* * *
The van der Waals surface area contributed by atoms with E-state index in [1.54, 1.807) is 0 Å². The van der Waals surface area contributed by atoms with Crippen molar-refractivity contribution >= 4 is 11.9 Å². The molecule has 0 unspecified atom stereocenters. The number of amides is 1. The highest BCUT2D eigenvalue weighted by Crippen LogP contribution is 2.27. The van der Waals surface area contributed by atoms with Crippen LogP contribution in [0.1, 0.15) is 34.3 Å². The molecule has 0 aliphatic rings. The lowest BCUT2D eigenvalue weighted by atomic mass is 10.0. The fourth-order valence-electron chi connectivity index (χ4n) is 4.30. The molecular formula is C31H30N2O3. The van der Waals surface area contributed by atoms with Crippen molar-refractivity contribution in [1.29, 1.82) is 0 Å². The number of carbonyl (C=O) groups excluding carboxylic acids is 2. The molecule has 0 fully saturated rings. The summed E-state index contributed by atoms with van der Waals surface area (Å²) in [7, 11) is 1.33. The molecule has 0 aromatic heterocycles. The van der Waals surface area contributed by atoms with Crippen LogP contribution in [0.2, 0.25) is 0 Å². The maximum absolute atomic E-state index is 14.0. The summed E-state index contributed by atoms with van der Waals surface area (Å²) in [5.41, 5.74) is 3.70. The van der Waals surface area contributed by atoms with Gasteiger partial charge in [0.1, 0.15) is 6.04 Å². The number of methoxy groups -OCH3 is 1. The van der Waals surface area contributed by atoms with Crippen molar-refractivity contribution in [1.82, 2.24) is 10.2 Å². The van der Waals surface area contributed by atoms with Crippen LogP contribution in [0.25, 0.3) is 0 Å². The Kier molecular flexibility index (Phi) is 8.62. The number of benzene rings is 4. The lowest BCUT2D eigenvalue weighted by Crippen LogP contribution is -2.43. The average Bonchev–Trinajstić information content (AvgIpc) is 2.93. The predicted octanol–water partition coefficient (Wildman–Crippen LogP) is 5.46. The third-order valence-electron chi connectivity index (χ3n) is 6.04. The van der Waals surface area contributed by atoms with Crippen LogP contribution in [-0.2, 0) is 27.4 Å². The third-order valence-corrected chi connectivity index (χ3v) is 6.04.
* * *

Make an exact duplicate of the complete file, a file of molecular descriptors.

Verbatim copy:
The van der Waals surface area contributed by atoms with E-state index in [1.54, 1.807) is 0 Å². The van der Waals surface area contributed by atoms with Crippen molar-refractivity contribution >= 4 is 11.9 Å². The molecule has 0 unspecified atom stereocenters. The number of amides is 1. The highest BCUT2D eigenvalue weighted by Crippen LogP contribution is 2.27. The van der Waals surface area contributed by atoms with Crippen LogP contribution in [0.1, 0.15) is 34.3 Å². The molecule has 0 aliphatic rings. The lowest BCUT2D eigenvalue weighted by atomic mass is 10.0. The fourth-order valence-electron chi connectivity index (χ4n) is 4.30. The molecular formula is C31H30N2O3. The van der Waals surface area contributed by atoms with Crippen molar-refractivity contribution in [1.29, 1.82) is 0 Å². The number of carbonyl (C=O) groups excluding carboxylic acids is 2. The molecule has 0 fully saturated rings. The summed E-state index contributed by atoms with van der Waals surface area (Å²) in [7, 11) is 1.33. The molecule has 0 aromatic heterocycles. The van der Waals surface area contributed by atoms with Crippen LogP contribution in [0.2, 0.25) is 0 Å². The maximum absolute atomic E-state index is 14.0. The summed E-state index contributed by atoms with van der Waals surface area (Å²) in [5.41, 5.74) is 3.70. The van der Waals surface area contributed by atoms with Gasteiger partial charge in [0.1, 0.15) is 6.04 Å². The number of methoxy groups -OCH3 is 1. The van der Waals surface area contributed by atoms with Crippen molar-refractivity contribution in [1.82, 2.24) is 10.2 Å². The van der Waals surface area contributed by atoms with Crippen LogP contribution in [0.25, 0.3) is 0 Å². The Kier molecular flexibility index (Phi) is 8.62. The number of benzene rings is 4. The lowest BCUT2D eigenvalue weighted by Crippen LogP contribution is -2.43. The average Bonchev–Trinajstić information content (AvgIpc) is 2.93. The predicted octanol–water partition coefficient (Wildman–Crippen LogP) is 5.46. The third-order valence-electron chi connectivity index (χ3n) is 6.04. The van der Waals surface area contributed by atoms with Crippen LogP contribution in [-0.2, 0) is 27.4 Å². The third-order valence-corrected chi connectivity index (χ3v) is 6.04.